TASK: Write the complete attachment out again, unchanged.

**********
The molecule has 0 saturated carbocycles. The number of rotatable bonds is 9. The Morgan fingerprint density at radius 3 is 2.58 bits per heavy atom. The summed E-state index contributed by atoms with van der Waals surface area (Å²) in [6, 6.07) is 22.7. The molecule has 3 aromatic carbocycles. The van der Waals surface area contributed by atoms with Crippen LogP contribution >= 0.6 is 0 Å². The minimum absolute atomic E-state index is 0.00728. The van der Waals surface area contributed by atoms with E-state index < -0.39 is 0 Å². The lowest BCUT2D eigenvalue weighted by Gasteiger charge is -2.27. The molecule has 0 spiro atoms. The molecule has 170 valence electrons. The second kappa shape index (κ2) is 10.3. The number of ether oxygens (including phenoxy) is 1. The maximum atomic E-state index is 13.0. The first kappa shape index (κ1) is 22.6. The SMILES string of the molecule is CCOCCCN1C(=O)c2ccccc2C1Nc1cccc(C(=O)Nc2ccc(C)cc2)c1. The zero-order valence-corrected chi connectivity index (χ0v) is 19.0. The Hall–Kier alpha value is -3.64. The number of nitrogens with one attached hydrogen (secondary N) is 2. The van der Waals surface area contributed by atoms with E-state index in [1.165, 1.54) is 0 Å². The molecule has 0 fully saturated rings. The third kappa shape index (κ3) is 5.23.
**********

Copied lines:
The molecule has 0 saturated carbocycles. The number of rotatable bonds is 9. The Morgan fingerprint density at radius 3 is 2.58 bits per heavy atom. The summed E-state index contributed by atoms with van der Waals surface area (Å²) in [6, 6.07) is 22.7. The molecule has 3 aromatic carbocycles. The van der Waals surface area contributed by atoms with Crippen LogP contribution >= 0.6 is 0 Å². The minimum absolute atomic E-state index is 0.00728. The van der Waals surface area contributed by atoms with E-state index < -0.39 is 0 Å². The lowest BCUT2D eigenvalue weighted by Gasteiger charge is -2.27. The molecule has 0 spiro atoms. The molecule has 170 valence electrons. The second kappa shape index (κ2) is 10.3. The number of ether oxygens (including phenoxy) is 1. The maximum atomic E-state index is 13.0. The first kappa shape index (κ1) is 22.6. The SMILES string of the molecule is CCOCCCN1C(=O)c2ccccc2C1Nc1cccc(C(=O)Nc2ccc(C)cc2)c1. The zero-order valence-corrected chi connectivity index (χ0v) is 19.0. The Hall–Kier alpha value is -3.64. The number of nitrogens with one attached hydrogen (secondary N) is 2. The van der Waals surface area contributed by atoms with E-state index in [1.165, 1.54) is 0 Å². The molecule has 0 fully saturated rings. The third kappa shape index (κ3) is 5.23.